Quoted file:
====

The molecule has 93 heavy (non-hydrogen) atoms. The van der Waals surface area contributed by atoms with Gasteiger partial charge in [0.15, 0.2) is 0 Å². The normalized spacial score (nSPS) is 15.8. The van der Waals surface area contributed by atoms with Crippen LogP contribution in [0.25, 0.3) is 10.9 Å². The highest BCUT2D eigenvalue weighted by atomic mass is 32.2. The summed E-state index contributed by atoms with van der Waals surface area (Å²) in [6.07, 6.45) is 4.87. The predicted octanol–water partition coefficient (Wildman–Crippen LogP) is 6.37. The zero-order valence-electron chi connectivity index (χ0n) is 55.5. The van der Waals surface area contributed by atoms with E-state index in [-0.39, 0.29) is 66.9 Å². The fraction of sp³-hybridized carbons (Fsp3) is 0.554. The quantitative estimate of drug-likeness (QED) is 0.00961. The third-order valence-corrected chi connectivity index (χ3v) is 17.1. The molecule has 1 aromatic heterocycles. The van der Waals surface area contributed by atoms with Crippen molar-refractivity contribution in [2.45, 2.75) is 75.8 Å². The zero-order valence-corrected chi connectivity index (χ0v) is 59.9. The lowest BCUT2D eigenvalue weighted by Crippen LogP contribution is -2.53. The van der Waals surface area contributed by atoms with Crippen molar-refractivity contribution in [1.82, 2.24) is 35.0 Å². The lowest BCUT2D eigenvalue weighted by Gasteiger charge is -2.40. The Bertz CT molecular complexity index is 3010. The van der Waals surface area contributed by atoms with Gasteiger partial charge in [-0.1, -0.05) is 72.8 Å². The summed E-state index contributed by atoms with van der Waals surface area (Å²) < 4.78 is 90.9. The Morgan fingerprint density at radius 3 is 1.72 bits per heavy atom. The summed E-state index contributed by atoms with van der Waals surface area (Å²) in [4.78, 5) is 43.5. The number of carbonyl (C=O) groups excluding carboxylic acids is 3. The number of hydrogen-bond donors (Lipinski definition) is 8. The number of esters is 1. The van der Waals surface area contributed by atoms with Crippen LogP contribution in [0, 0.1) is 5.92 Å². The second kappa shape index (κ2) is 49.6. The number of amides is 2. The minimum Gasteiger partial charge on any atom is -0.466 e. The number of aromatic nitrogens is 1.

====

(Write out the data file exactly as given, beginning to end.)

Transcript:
The molecule has 93 heavy (non-hydrogen) atoms. The van der Waals surface area contributed by atoms with Gasteiger partial charge in [0.15, 0.2) is 0 Å². The normalized spacial score (nSPS) is 15.8. The van der Waals surface area contributed by atoms with Crippen LogP contribution in [0.25, 0.3) is 10.9 Å². The highest BCUT2D eigenvalue weighted by atomic mass is 32.2. The summed E-state index contributed by atoms with van der Waals surface area (Å²) in [6.07, 6.45) is 4.87. The predicted octanol–water partition coefficient (Wildman–Crippen LogP) is 6.37. The zero-order valence-electron chi connectivity index (χ0n) is 55.5. The van der Waals surface area contributed by atoms with E-state index in [-0.39, 0.29) is 66.9 Å². The fraction of sp³-hybridized carbons (Fsp3) is 0.554. The quantitative estimate of drug-likeness (QED) is 0.00961. The third-order valence-corrected chi connectivity index (χ3v) is 17.1. The molecule has 1 aromatic heterocycles. The van der Waals surface area contributed by atoms with Crippen molar-refractivity contribution in [2.45, 2.75) is 75.8 Å². The zero-order valence-corrected chi connectivity index (χ0v) is 59.9. The lowest BCUT2D eigenvalue weighted by Crippen LogP contribution is -2.53. The van der Waals surface area contributed by atoms with Crippen molar-refractivity contribution in [1.82, 2.24) is 35.0 Å². The lowest BCUT2D eigenvalue weighted by Gasteiger charge is -2.40. The Bertz CT molecular complexity index is 3010. The van der Waals surface area contributed by atoms with Gasteiger partial charge in [-0.1, -0.05) is 72.8 Å². The summed E-state index contributed by atoms with van der Waals surface area (Å²) < 4.78 is 90.9. The Morgan fingerprint density at radius 3 is 1.72 bits per heavy atom. The summed E-state index contributed by atoms with van der Waals surface area (Å²) in [4.78, 5) is 43.5. The number of carbonyl (C=O) groups excluding carboxylic acids is 3. The number of hydrogen-bond donors (Lipinski definition) is 8. The number of esters is 1. The van der Waals surface area contributed by atoms with Crippen LogP contribution in [0, 0.1) is 5.92 Å². The second kappa shape index (κ2) is 49.6. The number of amides is 2. The minimum Gasteiger partial charge on any atom is -0.466 e. The number of aromatic nitrogens is 1.